A Guide to Managing Mental Health & Sobriety During the Coronavirus Pandemic

Over the last few months, the world as we know it has changed.

The novel coronavirus (COVID-19) has become a global pandemic, and we’ve all been forced to face a new normal. This is uncharted territory for most people. In our lifetime, we’ve never experienced anything like this before. During these last few weeks, we’ve made significant sacrifices in hopes of slowing the spread of a highly contagious virus.

As of mid September, health organizations have recorded over 32.6 million cases of coronavirus worldwide. That number is expected to climb over the next several weeks and months. Even more alarming than the number of cases are the number of deaths. Over 990,000 people have succumbed to this illness, with over 207,000 deaths in the United States alone. China, Italy, and France have also suffered large numbers of casualties due to the coronavirus.

Coronavirus Cases and Deaths World Wide
In several hard-hit countries, early numbers show that new coronavirus cases and deaths may be on the decline, but the numbers are improving only after many weeks of strict isolation and social distancing measures. Due to the coronavirus being extremely contagious, the best way to prevent the virus from spreading is to steer clear of other people—or at least staying six feet away. Humans thrive on interaction and engagement with others. Not being able to have face-to-face contact with your loved ones, see your co-workers, or attend support groups is hard to cope with.

Avoiding contact with other people also has real consequences for our mental health. It doesn’t matter if you have a pre-existing condition or not. Being forced to stay home and avoid other people can quickly turn into depression if you don’t find ways to keep yourself occupied, and try to maintain a normal daily routine. Low levels of stress can escalate and become a serious anxiety disorder if you don’t prioritize your mental health during this period of quarantine.

For people who suffer from pre-existing mental health disorders, the coronavirus may be making their condition worse. Not only are people worried about getting sick, but there’s also anxiety around the uncertain future we’re facing. Once-harmless activities, like going to the grocery store or pharmacy, can trigger a full-on panic attack for some. For OCD sufferers, the threat of germs can make obsessions and compulsions much more severe.

The same goes for people who deal with substance abuse issues. Being in isolation for so long is a threat to their sobriety. If you’re stuck at home all day, it means you’re also alone with your thoughts. This might make someone more likely to self-medicate with drugs or alcohol as a way to cope with their feelings. Not to mention, some people currently in treatment aren’t able to visit their therapist or attend group meetings that are essential tools for their recovery.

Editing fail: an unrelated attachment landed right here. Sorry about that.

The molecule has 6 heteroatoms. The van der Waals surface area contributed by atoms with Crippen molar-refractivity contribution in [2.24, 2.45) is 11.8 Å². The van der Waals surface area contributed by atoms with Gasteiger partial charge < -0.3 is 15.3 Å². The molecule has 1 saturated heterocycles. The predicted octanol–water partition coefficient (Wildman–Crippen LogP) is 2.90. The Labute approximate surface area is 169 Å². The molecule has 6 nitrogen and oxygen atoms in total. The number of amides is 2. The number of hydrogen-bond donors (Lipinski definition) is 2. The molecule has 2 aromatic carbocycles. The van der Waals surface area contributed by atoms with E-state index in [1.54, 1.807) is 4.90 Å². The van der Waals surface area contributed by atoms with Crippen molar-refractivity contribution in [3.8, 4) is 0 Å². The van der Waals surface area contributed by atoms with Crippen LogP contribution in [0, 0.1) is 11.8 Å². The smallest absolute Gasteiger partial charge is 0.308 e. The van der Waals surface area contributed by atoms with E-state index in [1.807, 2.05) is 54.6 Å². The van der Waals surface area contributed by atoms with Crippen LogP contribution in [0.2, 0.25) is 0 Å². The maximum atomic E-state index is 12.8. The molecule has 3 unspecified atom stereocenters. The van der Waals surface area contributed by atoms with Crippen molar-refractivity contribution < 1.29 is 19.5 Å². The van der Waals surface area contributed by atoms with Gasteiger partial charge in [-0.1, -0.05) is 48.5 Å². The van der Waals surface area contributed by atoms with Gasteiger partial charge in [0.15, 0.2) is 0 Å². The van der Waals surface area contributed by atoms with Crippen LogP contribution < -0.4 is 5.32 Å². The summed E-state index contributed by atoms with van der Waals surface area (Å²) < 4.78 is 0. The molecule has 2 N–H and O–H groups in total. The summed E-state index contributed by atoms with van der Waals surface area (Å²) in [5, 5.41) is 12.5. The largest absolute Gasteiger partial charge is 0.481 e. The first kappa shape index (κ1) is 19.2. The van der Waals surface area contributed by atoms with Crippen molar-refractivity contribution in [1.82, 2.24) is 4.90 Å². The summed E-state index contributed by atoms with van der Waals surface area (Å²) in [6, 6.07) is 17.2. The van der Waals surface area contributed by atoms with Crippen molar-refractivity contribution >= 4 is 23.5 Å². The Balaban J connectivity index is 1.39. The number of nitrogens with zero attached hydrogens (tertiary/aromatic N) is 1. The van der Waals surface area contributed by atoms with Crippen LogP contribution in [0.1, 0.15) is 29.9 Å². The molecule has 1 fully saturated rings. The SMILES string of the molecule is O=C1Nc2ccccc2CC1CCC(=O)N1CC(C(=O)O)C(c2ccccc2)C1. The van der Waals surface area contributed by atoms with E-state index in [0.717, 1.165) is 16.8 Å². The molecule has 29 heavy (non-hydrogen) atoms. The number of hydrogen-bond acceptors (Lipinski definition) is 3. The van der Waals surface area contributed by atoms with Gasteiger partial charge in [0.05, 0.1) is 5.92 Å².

In addition to physical cravings, someone with an addiction issue will also spend a tremendous amount of time thinking about their drug of choice. These thoughts become a compulsion and impossible to control, which leads to drug-seeking behavior that can sometimes be criminal.

Feelings of depression, sadness, anxiety, despair, and the like are often at the root of substance abuse. The substance might temporarily mask these feelings, but they return once the high wears off, creating a vicious circle of drug abuse.

Taking a substance will temporarily stop the cravings and compulsion for it, but soon the same feelings return. In time, it takes more and more of the same substance to achieve the same effect it once had.

People addicted to drugs and alcohol may feel like they have no control over their drug use. Refraining from using or stopping seems to be an impossibility for them. The substance controls them, rather than the other way around.

Someone addicted to drugs or alcohol will continue to seek them out even if their addiction has made them lose friends, family, spouses, and jobs. Drug-seeking behavior can even lead to diseases such as hepatitis and HIV/AIDS.

Mental health disorders are extremely common in the United States as well as around the world. According to the World Health Organization (WHO), an estimated 450 million people suffer from mental conditions worldwide. About one in four people will be affected by a mental health or neurological disorder at some point during their lifetime. Specifically, people who suffer from anxiety, depression, OCD and trauma disorders may be the most affected by the isolation caused from social distancing to combat coronavirus.

Depression

Roughly 6.7% of American adults suffer from major depressive disorder in a given year. During the coronavirus outbreak, there are a number of ways that depression can become worse. For one, social isolation is keeping people indoors. They can’t enjoy their favorite activities or stick to their normal routines. Many people are out of work for the time being and are trying to make ends meet without a steady income.

School-aged kids and college students are learning virtually, so they’re not able to play on sports teams, go to prom, or even experience graduation. The social situations that make people happy and give them something to look forward to are suddenly gone.

Anxiety

Anxiety disorders, which are the most common mental health conditions in the United States, impact over 18% of the population. People dealing with anxiety during the coronavirus might find it harder to manage their symptoms and maintain a positive mindset. The media tends to rely on fear-provoking headlines to grab attention, which is making people more fearful that they’ll get coronavirus. And of course, many people have anxiety around the thought of their family or friends getting sick.

It’s important to stay informed and be diligent during this time, but it’s also easy to become consumed by fear and anxiety. There are so many unknowns right now, and that can easily lead to extreme stress or panic attacks in people who suffer from pre-existing anxiety disorders.

Trauma

Trauma disorders, like PTSD, affect roughly 3.5% of the population. This group of people is also heavily impacted by the coronavirus. Trauma disorders are caused by harmful experiences in the past, which can make people feel threatened in similar situations in the future. For example, if you know someone who got very sick or died of the coronavirus, you may be more likely to believe that you too will become sick. This type of situation can invoke a lot of anxiety to even leave your house for essentials like groceries.